The importance placed on energy throughout the festival found iconic buildings from Newcastle’s industrial heritage being put into use. Behind the city’s station, the buildings associated with the city’s shipping, building and docking past have long since been appropriated as a labyrinthine maze of offices, restaurants, workshops and galleries. The Stephenson Works were once the construction site of Robert Stephenson’s locomotives. For the festival it hosted Resonator, an open workshop run by the Culture Lab’s Jamie Allen and Will Schrimshaw. In an attempt to create an “anti-show”, a broad mix of composers, researchers, artists and thinkers were brought in to discuss their work and its connection to energy.

Tyne_Bridge_North_Tower.500Local artists were welcome to join in, and by the second day the place had rapidly transformed into the messy venue of a group studio. True to Geordie form (despite the fact there’s a greater representation of racial plurality in the room than in most places in the city), everyone was ludicrously friendly, offering refreshments from a homemade bar. The aim behind Resonator was not so much the final outcome – officially a “cross-reference archive of a process of creating” – as to give the opportunity for group work, a sharing of approaches and to broaden Newcastle’s cosy community of artists.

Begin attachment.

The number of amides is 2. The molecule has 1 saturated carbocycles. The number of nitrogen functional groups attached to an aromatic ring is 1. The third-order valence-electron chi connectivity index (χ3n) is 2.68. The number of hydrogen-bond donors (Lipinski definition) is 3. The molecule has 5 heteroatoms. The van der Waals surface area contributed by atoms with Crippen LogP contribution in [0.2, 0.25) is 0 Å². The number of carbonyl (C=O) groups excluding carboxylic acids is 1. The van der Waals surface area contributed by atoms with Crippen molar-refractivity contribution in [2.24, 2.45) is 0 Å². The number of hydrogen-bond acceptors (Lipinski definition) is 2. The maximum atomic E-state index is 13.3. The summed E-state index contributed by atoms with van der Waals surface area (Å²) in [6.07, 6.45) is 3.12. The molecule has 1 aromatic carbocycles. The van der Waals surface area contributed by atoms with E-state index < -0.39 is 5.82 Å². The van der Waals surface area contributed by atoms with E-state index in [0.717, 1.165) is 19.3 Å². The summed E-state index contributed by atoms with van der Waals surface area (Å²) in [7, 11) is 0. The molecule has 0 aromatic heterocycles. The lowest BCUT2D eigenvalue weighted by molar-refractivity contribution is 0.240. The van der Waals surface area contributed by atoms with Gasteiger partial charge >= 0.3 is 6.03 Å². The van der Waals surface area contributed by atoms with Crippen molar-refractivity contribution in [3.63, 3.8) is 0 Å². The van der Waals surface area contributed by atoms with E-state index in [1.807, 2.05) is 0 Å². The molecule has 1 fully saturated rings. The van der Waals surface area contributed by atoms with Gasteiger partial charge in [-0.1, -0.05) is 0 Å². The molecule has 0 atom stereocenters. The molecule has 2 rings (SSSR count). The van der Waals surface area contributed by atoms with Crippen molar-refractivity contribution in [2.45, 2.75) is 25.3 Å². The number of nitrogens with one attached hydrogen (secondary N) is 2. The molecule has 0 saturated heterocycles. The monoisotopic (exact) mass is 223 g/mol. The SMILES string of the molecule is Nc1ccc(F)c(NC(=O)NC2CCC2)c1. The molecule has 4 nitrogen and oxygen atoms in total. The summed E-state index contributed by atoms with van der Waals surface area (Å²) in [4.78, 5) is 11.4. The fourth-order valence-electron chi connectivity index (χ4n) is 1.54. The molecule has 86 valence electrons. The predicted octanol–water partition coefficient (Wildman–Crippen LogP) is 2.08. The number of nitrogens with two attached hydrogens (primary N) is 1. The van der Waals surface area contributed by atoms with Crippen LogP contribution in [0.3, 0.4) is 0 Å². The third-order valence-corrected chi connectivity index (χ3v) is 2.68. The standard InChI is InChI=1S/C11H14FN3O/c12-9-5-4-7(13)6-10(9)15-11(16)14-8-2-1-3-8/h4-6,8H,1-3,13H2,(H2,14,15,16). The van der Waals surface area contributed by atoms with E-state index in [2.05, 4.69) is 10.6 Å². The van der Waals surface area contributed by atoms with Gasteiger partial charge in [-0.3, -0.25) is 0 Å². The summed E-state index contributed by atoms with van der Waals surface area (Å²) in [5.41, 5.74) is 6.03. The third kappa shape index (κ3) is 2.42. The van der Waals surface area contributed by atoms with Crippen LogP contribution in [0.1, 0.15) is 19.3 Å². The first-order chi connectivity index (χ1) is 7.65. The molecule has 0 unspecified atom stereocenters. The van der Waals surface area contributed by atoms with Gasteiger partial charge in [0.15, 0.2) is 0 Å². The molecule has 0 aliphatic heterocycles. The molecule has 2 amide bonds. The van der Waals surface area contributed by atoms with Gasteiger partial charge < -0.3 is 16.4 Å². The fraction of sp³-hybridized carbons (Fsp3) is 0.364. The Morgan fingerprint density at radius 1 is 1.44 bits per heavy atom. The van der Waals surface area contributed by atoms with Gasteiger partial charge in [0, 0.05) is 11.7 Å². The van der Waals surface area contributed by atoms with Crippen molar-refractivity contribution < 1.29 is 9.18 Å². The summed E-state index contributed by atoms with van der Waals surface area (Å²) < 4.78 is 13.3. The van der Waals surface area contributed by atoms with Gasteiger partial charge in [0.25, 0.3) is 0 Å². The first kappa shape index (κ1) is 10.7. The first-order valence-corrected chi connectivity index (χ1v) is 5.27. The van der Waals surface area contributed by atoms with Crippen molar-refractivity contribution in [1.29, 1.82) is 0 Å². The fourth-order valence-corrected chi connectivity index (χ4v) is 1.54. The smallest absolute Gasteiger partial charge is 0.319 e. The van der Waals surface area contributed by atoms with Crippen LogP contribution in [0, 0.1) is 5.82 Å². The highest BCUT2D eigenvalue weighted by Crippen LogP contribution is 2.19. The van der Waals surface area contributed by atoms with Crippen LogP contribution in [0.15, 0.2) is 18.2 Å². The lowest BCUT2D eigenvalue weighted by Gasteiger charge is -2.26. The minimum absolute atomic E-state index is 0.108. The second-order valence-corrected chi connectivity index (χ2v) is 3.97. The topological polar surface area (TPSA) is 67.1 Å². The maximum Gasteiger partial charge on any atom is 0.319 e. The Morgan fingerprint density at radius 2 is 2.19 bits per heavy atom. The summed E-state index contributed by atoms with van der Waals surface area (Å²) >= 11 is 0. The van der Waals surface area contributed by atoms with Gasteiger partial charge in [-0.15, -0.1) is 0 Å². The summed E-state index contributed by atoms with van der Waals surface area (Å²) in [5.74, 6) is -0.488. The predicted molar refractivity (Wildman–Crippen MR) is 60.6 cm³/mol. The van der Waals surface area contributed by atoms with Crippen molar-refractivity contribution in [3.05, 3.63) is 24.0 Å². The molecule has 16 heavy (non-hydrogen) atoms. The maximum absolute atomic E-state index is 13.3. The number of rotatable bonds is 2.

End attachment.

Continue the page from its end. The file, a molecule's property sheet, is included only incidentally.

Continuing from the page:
On to the Discovery Museum, where Montreal-based Artificiel were mounting a mesmerising work called Condemned Bulbes. Set within the museum’s Victorian Great Hall, completely blacked out, oversized light bulbs provide light and sound through a series of dimmers. Again, there was local relevance: the incandescent light bulb was invented by a son of Sunderland, Joseph Swan.

There was an equally powerful exhibit on the Tyne Bridge. After trekking around the Quayside’s cobbled streets and onto the bridge itself – complete with obligatory car horns – and briefly delayed by way of a couple of Geordies’ misleading directions, I made it into the North Tower (above right) and Schrimshaw’s installation, Space Against Itself. Amongst evidence of pigeon inhabitation, giant speakers played on the building’s acoustic frequencies. It certainly gave the seagulls something to think about.